Special to Roll Call:
By Mike Montgomery
The Senate Judiciary Committee recently held what should be considered an historic hearing to discuss the competitive landscape surrounding music licensing; not just the age old fight about how to divide the royalties, but to examine whether competition in the music space is healthy enough to allow new entrants — such as Pandora and iHeart — to continue to innovate and delight consumers.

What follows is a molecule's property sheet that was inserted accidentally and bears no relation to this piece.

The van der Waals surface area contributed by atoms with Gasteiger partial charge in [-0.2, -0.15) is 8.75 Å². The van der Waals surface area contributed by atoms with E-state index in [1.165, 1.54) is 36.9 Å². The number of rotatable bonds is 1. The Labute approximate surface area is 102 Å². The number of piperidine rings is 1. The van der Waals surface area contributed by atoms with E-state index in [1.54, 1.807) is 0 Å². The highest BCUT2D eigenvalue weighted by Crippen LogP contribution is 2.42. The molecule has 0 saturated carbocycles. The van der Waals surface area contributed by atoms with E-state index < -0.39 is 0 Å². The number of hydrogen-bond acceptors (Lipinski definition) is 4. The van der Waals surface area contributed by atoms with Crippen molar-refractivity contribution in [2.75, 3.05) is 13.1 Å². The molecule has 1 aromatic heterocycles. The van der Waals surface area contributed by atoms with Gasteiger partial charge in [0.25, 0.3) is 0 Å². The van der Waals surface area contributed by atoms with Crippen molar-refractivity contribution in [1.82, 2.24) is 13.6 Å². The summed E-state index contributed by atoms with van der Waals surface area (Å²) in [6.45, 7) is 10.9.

In his opening statement, Sen. Patrick J. Leahy, D-Vt., said the committee needs to work toward ensuring fair compensation for artists while also ensuring that new music streaming companies can thrive. And that brought to the fore the 65-year-old antitrust consent decrees that dictate how music license rights are handled in the U.S.
Leahy’s goal isn’t ambitious — it’s logical. But it won’t be met if music labels and the organizations that represent songwriters and publishers get their way, because any modification of the consent decrees would threaten the existence of companies such as Spotify.